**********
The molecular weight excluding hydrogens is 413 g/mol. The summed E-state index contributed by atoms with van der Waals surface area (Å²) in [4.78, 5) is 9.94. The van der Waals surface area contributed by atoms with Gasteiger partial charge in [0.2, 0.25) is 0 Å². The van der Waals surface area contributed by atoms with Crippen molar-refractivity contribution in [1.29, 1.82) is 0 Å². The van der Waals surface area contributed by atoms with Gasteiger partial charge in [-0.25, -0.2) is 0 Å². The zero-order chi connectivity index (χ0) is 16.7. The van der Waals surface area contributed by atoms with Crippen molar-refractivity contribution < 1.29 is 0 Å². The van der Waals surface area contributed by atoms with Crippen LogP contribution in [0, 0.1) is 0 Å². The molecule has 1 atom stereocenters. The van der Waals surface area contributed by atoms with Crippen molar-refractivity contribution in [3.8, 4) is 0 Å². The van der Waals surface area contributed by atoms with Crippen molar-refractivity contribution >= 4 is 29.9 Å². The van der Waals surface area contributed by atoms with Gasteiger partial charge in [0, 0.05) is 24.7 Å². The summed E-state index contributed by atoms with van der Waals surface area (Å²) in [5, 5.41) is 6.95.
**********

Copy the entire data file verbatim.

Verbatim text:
The molecular weight excluding hydrogens is 413 g/mol. The summed E-state index contributed by atoms with van der Waals surface area (Å²) in [4.78, 5) is 9.94. The van der Waals surface area contributed by atoms with Gasteiger partial charge in [0.2, 0.25) is 0 Å². The van der Waals surface area contributed by atoms with Crippen molar-refractivity contribution in [1.29, 1.82) is 0 Å². The van der Waals surface area contributed by atoms with Gasteiger partial charge in [-0.25, -0.2) is 0 Å². The zero-order chi connectivity index (χ0) is 16.7. The van der Waals surface area contributed by atoms with Crippen molar-refractivity contribution < 1.29 is 0 Å². The van der Waals surface area contributed by atoms with Crippen LogP contribution in [0, 0.1) is 0 Å². The molecule has 1 atom stereocenters. The van der Waals surface area contributed by atoms with Crippen molar-refractivity contribution in [3.8, 4) is 0 Å². The van der Waals surface area contributed by atoms with Crippen molar-refractivity contribution >= 4 is 29.9 Å². The van der Waals surface area contributed by atoms with Gasteiger partial charge in [0, 0.05) is 24.7 Å². The summed E-state index contributed by atoms with van der Waals surface area (Å²) in [5, 5.41) is 6.95.